Monthly Archives: May 2021

Self-indulgence

There was a time when people were in the habit of addressing themselves frequently and felt no shame at making a record of their inward transactions. But to keep a journal nowadays is considered a kind of self-indulgence, a weakness, and in poor taste. For this is an era of hardboiled-dom. Today, the code of the athlete, of the tough boy – an American inheritance, I believe, from the English gentleman – that curious mixture of striving, asceticism, and rigor, the origins of which some trace back to Alexander the Great – is stronger than ever. Do you have feelings? There are correct and incorrect ways of indicating them. Do you have an inner life? It is nobody’s business but your own. Do you have emotions? Strangle them. To a degree, everyone obeys this code. And it does admit of a limited kind of candour, a closemouthed straightforwardness. But on the truest candour, it has an inhibitory effect. Most serious matters are closed to the hard-boiled. They are unpractised in introspection, and therefore badly equipped to deal with opponents whom they cannot shoot like big game or outdo in daring.

— Saul Bellow, Dangling Man

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There must be a difference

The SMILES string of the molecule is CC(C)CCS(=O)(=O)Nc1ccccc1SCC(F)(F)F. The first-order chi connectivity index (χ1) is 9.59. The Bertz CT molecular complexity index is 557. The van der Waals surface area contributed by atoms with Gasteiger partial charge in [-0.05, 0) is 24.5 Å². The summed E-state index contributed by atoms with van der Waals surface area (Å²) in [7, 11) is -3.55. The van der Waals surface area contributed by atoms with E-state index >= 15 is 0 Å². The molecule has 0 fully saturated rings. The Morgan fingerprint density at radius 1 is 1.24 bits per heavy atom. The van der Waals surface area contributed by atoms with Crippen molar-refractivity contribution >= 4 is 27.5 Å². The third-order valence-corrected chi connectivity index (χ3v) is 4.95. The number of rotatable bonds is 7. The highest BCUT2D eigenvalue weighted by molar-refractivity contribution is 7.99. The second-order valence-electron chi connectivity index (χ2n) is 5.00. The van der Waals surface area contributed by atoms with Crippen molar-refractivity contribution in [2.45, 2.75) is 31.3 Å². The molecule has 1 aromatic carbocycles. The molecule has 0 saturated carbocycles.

The sun had been covered up; snow was beginning to fall. It was sprinkled over the black pores of the gravel and was lying in thin slips on the slanting roofs. I could see a long way from the third floor height. Not far off there were chimneys, their smoke a lighter grey than the grey of the sky; and, straight before me, ranges of poor dwellings, warehouses, billboards, culverts, electric signs blankly burning, parked cars and moving cards, and the occasional bare plane of a tree. These I surveyed, pressing my forehead on the glass. It was my painful obligation to look and to submit myself to the invariable question: Where was there a particle of what, elsewhere, or in the past, had spoken in man’s favor? There could be no doubt that these billboards, streets, tracks, houses, ugly and blind, were related to interior life. And yet, I told myself, there had to be a doubt. There were human lives organized around these ways and houses, and that they, the houses, say, were the analogue, that what men created they also were, through some transcendent means, I could not bring myself to concede. There must be a difference, a quality that eluded me, somehow, a difference between things and persons and even between acts and persons. Otherwise the people who lived here were actually a reflection of the things they lived among. I had always striven to avoid blaming them. Was that not in effect behind my daily reading of the paper? In their businesses and politics, their taverns, movies, assaults, divorces, murders, I tried continually to find clear signs of their common humanity.